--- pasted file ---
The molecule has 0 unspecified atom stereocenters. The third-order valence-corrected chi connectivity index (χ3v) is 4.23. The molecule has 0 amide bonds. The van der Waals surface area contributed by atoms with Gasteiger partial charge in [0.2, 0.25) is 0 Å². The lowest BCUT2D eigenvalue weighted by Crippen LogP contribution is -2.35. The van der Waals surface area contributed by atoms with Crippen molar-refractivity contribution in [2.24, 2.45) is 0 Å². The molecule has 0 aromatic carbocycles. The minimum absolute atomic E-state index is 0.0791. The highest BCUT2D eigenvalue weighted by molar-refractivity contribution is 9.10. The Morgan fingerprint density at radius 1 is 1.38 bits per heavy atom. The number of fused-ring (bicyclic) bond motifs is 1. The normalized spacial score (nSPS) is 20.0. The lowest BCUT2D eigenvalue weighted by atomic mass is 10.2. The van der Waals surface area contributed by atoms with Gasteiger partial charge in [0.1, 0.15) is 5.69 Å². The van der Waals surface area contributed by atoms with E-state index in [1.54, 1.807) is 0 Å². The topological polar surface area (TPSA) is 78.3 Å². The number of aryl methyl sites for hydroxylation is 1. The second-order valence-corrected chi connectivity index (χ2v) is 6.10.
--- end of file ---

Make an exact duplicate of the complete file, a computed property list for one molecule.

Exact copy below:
The molecule has 0 unspecified atom stereocenters. The third-order valence-corrected chi connectivity index (χ3v) is 4.23. The molecule has 0 amide bonds. The van der Waals surface area contributed by atoms with Gasteiger partial charge in [0.2, 0.25) is 0 Å². The lowest BCUT2D eigenvalue weighted by Crippen LogP contribution is -2.35. The van der Waals surface area contributed by atoms with Crippen molar-refractivity contribution in [2.24, 2.45) is 0 Å². The molecule has 0 aromatic carbocycles. The minimum absolute atomic E-state index is 0.0791. The highest BCUT2D eigenvalue weighted by molar-refractivity contribution is 9.10. The Morgan fingerprint density at radius 1 is 1.38 bits per heavy atom. The number of fused-ring (bicyclic) bond motifs is 1. The normalized spacial score (nSPS) is 20.0. The lowest BCUT2D eigenvalue weighted by atomic mass is 10.2. The van der Waals surface area contributed by atoms with Gasteiger partial charge in [0.1, 0.15) is 5.69 Å². The van der Waals surface area contributed by atoms with E-state index in [1.54, 1.807) is 0 Å². The topological polar surface area (TPSA) is 78.3 Å². The number of aryl methyl sites for hydroxylation is 1. The second-order valence-corrected chi connectivity index (χ2v) is 6.10.